I’ve already mentioned my suggested fix in a previous article. Yes, have day one DLC that doesn’t come with the base game, but at least reflect the price of that in the initial cost of the game. So rather than EA holding back black emporium if you bought second hand, don’t include it at all, just reduce the main DA2 by 3 quid or whatever. That way neither new or old players are really being dicked over, and new players that buy the game with the code don’t have the frustration of downloading something they feel they already have. Enabling your consumer greater choice and variety in their game is far more powerful than hanging it just out of reach.

    And a brief aside. Expansions and DLC almost need to be accepted as synonymous now. Expansions really came from a time that content needed to fill a disc but now we have the limitless power of the internet backing us. Hell, most expansions you see in stores now are more like collections of DLC. It’s really just extra content, some of it’s big (new maps) and some of its small (one new weapon), but trying to draw a distinction is pretty pointless.

    As for Ricky’s comment on the Sims, I see what he means. All that the Sims really tends to result in is a graphics change and a slight injection of autonomy in the AI, and as such seeing every new generation of sims follow the same pattern of expansions as the last does seem like a bit of a lazy way of going about it.
    However, the Sims isn’t really the vast intellectual frontier of game design, most people would argue that it cannot be typically ascribed to typical game design methodology. It’s more a sandbox with a heavy management system in place, with no goals other than those set in place by the player. The people that buy it again and again don’t want innovation as much as they want new but familiar.
    That being said, charging game retail price for an expansion is criminal as well. I feel the sims would do better from a micro-transaction system, plugged DIRECTLY into the game world. So you buy a sofa for the first time, it’s downloaded in real time and from then on you can buy it with in-game currency rather than real.

    As for your comment on buying guitar hero tracks and getting itunes stuff, brilliant in principle, but I think the real problem with games and a lot of the above is the capitalist nature of games. The retailers still snatch up all the deals, so pre-order DLC tends to be exclusive to them, and the Sims won’t move to a micro-trans system BECAUSE they’re obligated to produce a physical disc. Trying to co-ordinate deals between itunes, guitar hero stores, and the current cost of singles etc is a nightmare to even speculate on…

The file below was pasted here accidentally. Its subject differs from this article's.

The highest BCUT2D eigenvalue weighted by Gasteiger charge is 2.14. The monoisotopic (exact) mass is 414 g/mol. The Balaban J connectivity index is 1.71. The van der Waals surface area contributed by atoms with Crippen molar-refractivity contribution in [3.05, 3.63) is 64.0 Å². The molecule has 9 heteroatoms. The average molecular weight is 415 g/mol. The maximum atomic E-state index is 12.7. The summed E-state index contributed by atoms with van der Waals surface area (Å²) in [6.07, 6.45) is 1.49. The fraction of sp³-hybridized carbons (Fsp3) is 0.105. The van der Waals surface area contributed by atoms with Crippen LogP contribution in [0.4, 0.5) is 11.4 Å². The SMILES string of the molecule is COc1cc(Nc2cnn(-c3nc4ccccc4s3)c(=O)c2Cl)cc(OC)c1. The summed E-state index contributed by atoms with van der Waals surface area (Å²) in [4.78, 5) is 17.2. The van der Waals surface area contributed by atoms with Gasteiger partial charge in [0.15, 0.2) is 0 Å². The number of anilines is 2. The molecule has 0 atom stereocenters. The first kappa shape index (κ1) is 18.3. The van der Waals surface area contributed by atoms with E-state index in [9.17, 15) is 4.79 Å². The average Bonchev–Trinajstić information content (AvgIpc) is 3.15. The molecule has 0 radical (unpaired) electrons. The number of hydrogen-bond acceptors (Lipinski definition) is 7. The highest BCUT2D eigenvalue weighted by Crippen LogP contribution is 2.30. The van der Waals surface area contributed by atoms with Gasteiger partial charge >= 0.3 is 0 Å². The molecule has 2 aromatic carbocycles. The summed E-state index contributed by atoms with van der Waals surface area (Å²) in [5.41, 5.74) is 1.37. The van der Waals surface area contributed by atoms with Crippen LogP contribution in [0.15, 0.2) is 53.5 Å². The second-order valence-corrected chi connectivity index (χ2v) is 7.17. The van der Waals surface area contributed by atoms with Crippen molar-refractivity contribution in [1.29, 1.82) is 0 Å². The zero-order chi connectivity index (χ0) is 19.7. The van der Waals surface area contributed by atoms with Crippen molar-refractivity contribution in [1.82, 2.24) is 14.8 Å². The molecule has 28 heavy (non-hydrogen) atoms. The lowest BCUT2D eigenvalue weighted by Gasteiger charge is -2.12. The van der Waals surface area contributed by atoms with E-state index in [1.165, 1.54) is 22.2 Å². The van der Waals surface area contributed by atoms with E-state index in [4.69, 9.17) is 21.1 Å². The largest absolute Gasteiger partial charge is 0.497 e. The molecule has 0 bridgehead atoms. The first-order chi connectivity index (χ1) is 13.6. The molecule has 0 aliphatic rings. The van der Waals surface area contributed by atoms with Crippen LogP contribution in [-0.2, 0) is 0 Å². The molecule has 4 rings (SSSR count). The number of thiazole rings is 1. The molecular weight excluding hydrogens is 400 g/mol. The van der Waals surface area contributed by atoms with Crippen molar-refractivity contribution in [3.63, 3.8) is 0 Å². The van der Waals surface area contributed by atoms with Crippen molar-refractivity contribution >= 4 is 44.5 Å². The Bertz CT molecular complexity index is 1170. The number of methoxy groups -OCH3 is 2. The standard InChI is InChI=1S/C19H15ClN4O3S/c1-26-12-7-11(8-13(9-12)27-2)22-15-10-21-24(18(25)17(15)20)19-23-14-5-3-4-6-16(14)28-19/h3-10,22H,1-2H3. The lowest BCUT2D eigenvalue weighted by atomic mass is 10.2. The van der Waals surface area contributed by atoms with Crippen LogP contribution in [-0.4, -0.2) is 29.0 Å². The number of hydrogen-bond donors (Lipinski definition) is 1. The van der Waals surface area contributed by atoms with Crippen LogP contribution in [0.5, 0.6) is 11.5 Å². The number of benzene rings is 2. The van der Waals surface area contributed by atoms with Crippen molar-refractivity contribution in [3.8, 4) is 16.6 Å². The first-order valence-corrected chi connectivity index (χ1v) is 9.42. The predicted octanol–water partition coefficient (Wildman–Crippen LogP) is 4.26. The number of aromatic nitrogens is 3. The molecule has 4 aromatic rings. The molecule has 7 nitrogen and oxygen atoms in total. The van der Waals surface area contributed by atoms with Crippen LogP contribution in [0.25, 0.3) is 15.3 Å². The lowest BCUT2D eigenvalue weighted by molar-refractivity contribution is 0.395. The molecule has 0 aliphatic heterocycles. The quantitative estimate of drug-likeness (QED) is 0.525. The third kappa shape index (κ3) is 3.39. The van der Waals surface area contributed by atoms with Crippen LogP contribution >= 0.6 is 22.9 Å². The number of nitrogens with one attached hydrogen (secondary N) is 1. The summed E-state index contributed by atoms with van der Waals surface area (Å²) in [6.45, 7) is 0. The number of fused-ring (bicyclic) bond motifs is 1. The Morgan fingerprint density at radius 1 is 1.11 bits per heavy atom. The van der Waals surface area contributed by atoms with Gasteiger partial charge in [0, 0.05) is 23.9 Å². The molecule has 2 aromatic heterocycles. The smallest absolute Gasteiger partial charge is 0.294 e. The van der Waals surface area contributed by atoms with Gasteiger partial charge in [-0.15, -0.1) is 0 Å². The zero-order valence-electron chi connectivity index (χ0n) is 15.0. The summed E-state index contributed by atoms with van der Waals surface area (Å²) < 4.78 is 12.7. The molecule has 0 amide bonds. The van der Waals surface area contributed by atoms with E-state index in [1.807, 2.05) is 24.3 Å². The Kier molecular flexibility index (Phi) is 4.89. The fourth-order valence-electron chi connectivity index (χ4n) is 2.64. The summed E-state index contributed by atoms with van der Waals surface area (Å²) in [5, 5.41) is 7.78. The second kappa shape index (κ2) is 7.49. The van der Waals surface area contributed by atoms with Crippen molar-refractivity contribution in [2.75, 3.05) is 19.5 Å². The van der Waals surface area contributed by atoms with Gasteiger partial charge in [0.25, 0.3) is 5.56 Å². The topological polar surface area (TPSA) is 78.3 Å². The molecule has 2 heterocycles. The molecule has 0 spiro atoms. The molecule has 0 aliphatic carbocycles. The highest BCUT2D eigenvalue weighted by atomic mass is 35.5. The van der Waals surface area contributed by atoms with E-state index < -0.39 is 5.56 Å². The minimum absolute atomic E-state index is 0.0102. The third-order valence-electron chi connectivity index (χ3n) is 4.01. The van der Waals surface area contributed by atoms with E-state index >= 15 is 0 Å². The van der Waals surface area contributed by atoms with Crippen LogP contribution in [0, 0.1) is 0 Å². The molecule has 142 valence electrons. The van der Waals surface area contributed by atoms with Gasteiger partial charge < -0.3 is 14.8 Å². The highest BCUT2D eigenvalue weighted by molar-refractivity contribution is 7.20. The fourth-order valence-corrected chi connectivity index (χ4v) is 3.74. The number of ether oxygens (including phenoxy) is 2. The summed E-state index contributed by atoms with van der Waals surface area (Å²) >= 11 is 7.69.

Short of it is, that while companies work to dick each others over and squeeze the most out of their consumers we’ll see more bullshit underhanded tactics like all the above. Personally I blame retailers most, but with thin client technology, direct to drive become prevailant and people getting generally quite bored of “exclusive content, but only when you buy HERE” that they’ll soon go under and other, more consumer-centric providers will appear.

    Oh, and I agree that subscriptions are a horror, need to be replaced with micro-trans. Reward “free players” if they’re willing to put the time and effort in, and reward those that’ll buy your stuff.

    • Thursday, 13 October, 2011 at 12:29 AM

      Thanks Steve, that’s swaying towards my point. And I used EA as the main example because Project Ten Dollar was, in my opinion, the polar opposite of how this should be handled. The main reason I buy games preowned is because I’m not gaining anything by buying them new, other than for the sense of “Ooh look, I have a game on release”. The most recent game I bought new was Gears of War 3. Why? Because Epic offered some pretty awesome preorder content, and the retail-content was also enticing. Surely if anything’s taught us over the years its that your more likely to influence people with rewards for doing what you want them to do rather than punishments for opposing you.

      Plus, I consider Pre-owned games an investment for future titles. Because I don’t rent games, I find that buying games pre-owned is a better method. My main example for this is Dragon Age. I bought Origins pre-owned about a year after release. I loved it and when Dragon Age 2 was announced I thought “Yes, I’m definitely having some of this” and pre-ordered it for release. Same with Mass Effect, Red Faction (Although Armageddon was a disappointment and reverts my THQ faith) and most recently, Forza (I have Forza 4 on preorder for Friday).